Would you Adam and Eve it? An Introduction to Cockney Rhyming Slang

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Apples and pears, dog and bone, china plate. You’ve probably heard of London’s famous Cockney rhyming slang, but unless you’re familiar with it, it’s bound to fly right over your loaf. 

The Concept

The concept is fairly simple: replace a word with another word or phrase that rhymes with it. But to complicate things, the rhyming part of the phrase often goes unspoken, so unless you’re in the know, the meaning of most phrases won’t be immediately obvious. For example, someone might affectionately call you “me old china” and you could be forgiven for not realizing they’re referring to you as a friend (china plate = mate).

Some phrases may not even appear to rhyme, particularly if you don’t have a Cockney accent. You would struggle to rhyme “Aunt Joanna” with “piano” when speaking the Queen’s English (pronounced “pianna” in Cockney).

The Origins

Rhyming slang first came about sometime around the mid-nineteenth century in the East End of London. No one knows for certain why it was invented, but one theory is that it was intended to be a secret code, so people could talk to each other without outsiders being able to understand. On the other hand, it might just have begun as a silly game. Many of the phrases have found their way into the vocabulary of the average English person, regardless of how close to the East End they live.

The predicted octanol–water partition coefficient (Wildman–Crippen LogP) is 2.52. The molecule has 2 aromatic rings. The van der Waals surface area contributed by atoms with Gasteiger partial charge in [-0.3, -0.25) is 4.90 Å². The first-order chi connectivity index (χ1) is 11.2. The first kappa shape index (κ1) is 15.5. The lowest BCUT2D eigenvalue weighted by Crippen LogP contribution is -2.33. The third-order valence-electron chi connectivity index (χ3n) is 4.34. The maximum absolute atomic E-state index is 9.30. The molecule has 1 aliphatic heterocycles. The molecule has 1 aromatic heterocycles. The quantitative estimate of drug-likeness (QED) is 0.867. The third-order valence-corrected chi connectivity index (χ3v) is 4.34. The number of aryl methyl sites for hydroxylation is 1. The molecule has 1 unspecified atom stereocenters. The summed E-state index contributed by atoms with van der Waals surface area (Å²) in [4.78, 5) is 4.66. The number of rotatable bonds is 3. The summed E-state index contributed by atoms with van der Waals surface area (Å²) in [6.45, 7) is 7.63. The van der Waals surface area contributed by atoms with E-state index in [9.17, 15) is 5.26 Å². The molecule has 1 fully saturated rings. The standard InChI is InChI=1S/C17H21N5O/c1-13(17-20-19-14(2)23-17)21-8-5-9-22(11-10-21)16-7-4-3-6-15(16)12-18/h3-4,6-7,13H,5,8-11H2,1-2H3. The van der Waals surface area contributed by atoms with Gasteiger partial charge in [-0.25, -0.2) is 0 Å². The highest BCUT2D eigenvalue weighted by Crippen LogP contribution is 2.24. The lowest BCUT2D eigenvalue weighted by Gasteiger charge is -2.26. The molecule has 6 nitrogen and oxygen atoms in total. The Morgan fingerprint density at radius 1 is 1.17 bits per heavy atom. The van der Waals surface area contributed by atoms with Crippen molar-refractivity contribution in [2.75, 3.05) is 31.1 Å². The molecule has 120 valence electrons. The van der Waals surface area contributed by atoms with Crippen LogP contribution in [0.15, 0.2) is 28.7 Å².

The Growth

Some rhyming slang has even fallen into use in other English speaking countries, such as the word “bread” to mean “money”, from “bread and honey”, or to “blow a raspberry” (raspberry tart = fart!) There are still new phrases popping up today, often using celebrities’ names. Celebrities’ names have long been a part of rhyming slang and can change with the times, meaning they could be anyone from Vera Lynn (gin) to Britney Spears (beers). Newer rhymes are often referred to as “mockney”, deriving from “mock” and “Cockney”, i.e. not genuine “traditional” Cockney.

Confused? If you want to have a go at picking up some rhyming slang, here are some popular examples to get you started:

Rhyming Slang

Meaning

Example

Apples and pears Stairs “I’m off up the apples, to bed.”
Dog and bone Telephone “Who’s on the dog and bone?”
Loaf (of bread) Head “Use your loaf!”
Butcher’s hook Look “Let’s have a butcher’s.”
Mince pies Eyes “I couldn’t believe my mince pies.”
Adam and Eve Believe “Would you Adam and Eve it? The dog ran off with the sausages.”
Todd Sloane Alone “I’m all on me Todd.”
Donkey (ears) Years “I haven’t seen you for donkeys!”
Tea leaf Thief “Come back here, you little tea leaf!”
Pork pies Lies “Somebody’s been telling porkies!”

Which other codes, slang dialects and made up languages have you heard of? Were they intended for keeping big secrets or having a bit of fun? Or is the English language just too confusing for you at times?

If you’d like to brush up on your English skills (whichever version of tickles your fancy), contact us to find out more about courses in your area. 

DEATH Merryfield/Horses cast file  television ; only fools and horses